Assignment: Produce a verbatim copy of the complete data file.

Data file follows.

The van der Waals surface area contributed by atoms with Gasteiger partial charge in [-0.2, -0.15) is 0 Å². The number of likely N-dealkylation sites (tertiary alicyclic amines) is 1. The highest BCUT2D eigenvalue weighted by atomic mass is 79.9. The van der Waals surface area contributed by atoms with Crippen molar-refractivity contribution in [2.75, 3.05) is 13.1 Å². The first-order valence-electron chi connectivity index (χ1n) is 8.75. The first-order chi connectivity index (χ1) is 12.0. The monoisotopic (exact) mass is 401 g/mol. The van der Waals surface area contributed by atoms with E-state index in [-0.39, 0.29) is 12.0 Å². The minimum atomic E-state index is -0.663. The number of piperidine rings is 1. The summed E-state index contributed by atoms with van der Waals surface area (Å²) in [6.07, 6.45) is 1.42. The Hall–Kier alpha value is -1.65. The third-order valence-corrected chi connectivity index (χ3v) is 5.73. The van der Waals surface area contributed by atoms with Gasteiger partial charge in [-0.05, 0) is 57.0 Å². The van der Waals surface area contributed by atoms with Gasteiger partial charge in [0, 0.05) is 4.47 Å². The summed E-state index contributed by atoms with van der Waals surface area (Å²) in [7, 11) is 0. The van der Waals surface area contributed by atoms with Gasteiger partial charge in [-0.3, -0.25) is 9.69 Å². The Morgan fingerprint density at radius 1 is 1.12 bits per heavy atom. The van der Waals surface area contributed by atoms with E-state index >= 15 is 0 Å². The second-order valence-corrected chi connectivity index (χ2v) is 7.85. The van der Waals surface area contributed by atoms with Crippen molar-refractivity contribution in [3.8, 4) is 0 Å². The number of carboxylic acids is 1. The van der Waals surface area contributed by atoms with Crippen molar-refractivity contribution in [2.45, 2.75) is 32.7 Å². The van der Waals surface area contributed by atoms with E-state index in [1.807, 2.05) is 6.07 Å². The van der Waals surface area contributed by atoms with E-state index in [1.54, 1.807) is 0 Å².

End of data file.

The van der Waals surface area contributed by atoms with Gasteiger partial charge in [-0.2, -0.15) is 0 Å². The number of likely N-dealkylation sites (tertiary alicyclic amines) is 1. The highest BCUT2D eigenvalue weighted by atomic mass is 79.9. The van der Waals surface area contributed by atoms with Crippen molar-refractivity contribution in [2.75, 3.05) is 13.1 Å². The first-order valence-electron chi connectivity index (χ1n) is 8.75. The first-order chi connectivity index (χ1) is 12.0. The monoisotopic (exact) mass is 401 g/mol. The van der Waals surface area contributed by atoms with E-state index in [-0.39, 0.29) is 12.0 Å². The minimum atomic E-state index is -0.663. The number of piperidine rings is 1. The summed E-state index contributed by atoms with van der Waals surface area (Å²) in [6.07, 6.45) is 1.42. The Hall–Kier alpha value is -1.65. The third-order valence-corrected chi connectivity index (χ3v) is 5.73. The van der Waals surface area contributed by atoms with Gasteiger partial charge in [-0.05, 0) is 57.0 Å². The van der Waals surface area contributed by atoms with Gasteiger partial charge in [0, 0.05) is 4.47 Å². The summed E-state index contributed by atoms with van der Waals surface area (Å²) in [7, 11) is 0. The van der Waals surface area contributed by atoms with Gasteiger partial charge in [-0.3, -0.25) is 9.69 Å². The Morgan fingerprint density at radius 1 is 1.12 bits per heavy atom. The van der Waals surface area contributed by atoms with E-state index >= 15 is 0 Å². The second-order valence-corrected chi connectivity index (χ2v) is 7.85. The van der Waals surface area contributed by atoms with Crippen molar-refractivity contribution in [3.8, 4) is 0 Å². The number of carboxylic acids is 1. The van der Waals surface area contributed by atoms with Crippen molar-refractivity contribution in [2.45, 2.75) is 32.7 Å². The van der Waals surface area contributed by atoms with E-state index in [1.807, 2.05) is 6.07 Å². The van der Waals surface area contributed by atoms with E-state index in [1.54, 1.807) is 0 Å².